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Current Ratio

Reviewed by Vineeth | Updated on Oct 05, 2020

Catalogue

Introduction

The current ratio is the liquidity ratio which measures the company’s capability to standby their short-term liabilities and obligations, specifically the ones that are to be paid within a period of twelve months. It indicates to the investors and analysts that how well the company is capable of optimising the existing assets in its balance sheets to take up the responsibility of its debt and other liabilities.

Formula

To calculate the current ratio, investors and analysts will compare the company’s existing assets with its existing liabilities. Current or existing assets that are listed in the company’s balance sheets include accounts receivable, cash, inventories, and other assets that are anticipated to undergo the process of liquidation or being converted into cash within the period of twelve months.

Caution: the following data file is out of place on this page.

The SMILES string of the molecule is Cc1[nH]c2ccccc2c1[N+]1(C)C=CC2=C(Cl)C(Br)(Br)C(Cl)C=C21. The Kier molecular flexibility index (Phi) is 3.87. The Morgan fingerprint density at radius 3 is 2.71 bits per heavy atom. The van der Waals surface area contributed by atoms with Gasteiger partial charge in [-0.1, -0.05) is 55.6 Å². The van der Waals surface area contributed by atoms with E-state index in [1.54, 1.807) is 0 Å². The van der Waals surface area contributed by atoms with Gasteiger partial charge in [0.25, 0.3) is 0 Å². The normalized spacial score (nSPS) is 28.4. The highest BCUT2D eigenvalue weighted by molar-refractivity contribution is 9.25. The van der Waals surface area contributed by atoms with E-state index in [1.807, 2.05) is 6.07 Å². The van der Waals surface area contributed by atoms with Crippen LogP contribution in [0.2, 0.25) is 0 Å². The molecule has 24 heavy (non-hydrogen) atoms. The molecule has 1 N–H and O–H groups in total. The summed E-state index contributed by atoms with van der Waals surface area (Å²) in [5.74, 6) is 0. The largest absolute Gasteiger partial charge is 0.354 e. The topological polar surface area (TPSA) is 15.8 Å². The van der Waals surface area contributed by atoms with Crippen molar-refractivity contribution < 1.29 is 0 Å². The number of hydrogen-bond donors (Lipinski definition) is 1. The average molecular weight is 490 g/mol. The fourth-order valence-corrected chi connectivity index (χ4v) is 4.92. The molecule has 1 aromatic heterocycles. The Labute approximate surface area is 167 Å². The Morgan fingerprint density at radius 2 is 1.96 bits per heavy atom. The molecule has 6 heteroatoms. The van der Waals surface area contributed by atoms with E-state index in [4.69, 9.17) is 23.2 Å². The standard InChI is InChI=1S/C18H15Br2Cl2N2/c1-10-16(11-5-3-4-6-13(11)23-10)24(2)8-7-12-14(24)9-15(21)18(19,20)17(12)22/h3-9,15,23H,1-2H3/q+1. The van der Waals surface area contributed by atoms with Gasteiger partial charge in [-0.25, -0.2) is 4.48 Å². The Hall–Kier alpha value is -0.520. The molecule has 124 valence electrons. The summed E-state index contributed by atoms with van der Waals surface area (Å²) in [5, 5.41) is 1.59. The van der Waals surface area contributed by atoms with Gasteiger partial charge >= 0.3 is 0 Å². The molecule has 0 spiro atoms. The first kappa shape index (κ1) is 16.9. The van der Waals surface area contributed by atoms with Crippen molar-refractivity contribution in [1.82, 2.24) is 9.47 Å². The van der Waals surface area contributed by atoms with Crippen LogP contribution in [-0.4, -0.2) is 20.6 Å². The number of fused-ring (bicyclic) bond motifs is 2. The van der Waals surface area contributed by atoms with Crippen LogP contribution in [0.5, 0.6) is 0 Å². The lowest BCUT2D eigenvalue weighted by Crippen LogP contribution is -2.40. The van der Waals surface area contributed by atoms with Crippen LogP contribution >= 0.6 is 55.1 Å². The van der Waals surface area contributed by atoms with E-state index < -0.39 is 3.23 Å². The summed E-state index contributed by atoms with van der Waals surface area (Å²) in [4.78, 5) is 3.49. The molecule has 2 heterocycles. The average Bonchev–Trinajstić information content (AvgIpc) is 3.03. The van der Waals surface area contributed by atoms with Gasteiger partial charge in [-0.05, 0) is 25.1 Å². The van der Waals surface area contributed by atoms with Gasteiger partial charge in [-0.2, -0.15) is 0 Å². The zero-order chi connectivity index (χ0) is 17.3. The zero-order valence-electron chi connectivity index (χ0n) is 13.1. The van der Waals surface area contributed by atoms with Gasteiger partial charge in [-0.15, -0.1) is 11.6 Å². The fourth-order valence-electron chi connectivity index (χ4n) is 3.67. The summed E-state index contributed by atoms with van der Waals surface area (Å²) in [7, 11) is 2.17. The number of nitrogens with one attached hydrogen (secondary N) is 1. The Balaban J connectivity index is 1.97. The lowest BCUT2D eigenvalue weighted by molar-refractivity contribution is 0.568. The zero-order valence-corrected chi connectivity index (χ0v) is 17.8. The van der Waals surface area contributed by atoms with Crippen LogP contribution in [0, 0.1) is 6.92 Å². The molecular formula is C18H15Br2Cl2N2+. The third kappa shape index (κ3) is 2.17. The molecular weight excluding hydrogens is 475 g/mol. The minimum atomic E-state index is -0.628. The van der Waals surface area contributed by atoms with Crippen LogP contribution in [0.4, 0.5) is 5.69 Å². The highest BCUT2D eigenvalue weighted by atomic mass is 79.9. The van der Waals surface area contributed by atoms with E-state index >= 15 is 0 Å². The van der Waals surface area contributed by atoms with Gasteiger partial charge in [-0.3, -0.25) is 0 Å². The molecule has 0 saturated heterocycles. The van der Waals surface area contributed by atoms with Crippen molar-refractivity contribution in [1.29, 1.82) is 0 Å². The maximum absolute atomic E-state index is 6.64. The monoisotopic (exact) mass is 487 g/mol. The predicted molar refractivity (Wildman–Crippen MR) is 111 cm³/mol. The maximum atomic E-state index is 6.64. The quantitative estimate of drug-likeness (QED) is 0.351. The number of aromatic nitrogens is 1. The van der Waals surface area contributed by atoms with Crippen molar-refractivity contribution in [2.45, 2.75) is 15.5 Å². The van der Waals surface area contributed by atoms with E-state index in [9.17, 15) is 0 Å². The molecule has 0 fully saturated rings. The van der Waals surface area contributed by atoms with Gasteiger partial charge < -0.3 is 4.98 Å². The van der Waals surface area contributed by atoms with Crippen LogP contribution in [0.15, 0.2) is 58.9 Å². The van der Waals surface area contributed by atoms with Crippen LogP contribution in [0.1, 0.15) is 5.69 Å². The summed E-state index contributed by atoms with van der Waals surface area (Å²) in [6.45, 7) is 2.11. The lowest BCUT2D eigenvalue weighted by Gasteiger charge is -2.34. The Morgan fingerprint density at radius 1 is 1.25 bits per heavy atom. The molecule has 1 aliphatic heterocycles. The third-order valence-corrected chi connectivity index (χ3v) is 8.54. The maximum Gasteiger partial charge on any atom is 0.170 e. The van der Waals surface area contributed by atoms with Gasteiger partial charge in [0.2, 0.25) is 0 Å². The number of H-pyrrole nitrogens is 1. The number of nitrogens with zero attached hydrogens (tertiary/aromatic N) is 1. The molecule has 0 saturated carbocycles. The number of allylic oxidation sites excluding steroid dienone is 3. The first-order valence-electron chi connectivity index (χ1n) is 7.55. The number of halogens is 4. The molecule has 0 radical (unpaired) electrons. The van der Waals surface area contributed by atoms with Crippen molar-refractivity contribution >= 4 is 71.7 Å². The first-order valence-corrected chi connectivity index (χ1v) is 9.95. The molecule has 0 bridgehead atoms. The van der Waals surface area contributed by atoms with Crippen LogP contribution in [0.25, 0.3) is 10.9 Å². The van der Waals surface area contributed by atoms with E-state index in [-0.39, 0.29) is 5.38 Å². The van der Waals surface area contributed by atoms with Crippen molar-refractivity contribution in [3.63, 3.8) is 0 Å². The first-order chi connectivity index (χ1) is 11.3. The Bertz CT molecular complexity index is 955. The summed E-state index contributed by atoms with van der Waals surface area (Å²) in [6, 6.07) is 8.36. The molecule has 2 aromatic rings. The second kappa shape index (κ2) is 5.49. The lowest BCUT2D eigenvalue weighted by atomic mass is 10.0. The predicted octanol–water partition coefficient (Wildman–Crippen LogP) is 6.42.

Current or existing liabilities include taxes due, wages, accounts payable, and the existing portion of the long-term debt. Given below is the formula to calculate the current ratio:

Current ratio = Current Assets / Current Liabilities

The current ratio, which is in sync with the industry standards or somewhat higher, is usually accepted by investors and analysts. The current ratio that is slightly lower than the industry average will imply that there is a possibility of a higher risk of default or distress.

Likewise, if the company has a very high current ratio among its competitors or peers, then it implies that the company’s management is not utilising the company’s assets effectively.

A current ratio of less than one can indicate that there are some underlying problems in the company. Nevertheless, several situations are affecting the current ratio of a well-established company.

Current

The current ratio is generally referred to as ‘current’. Unlike other ratios related to liquidity, it includes every current liability and asset. The current ratio is also referred to as the working capital ratio by analysts.

Related Terms

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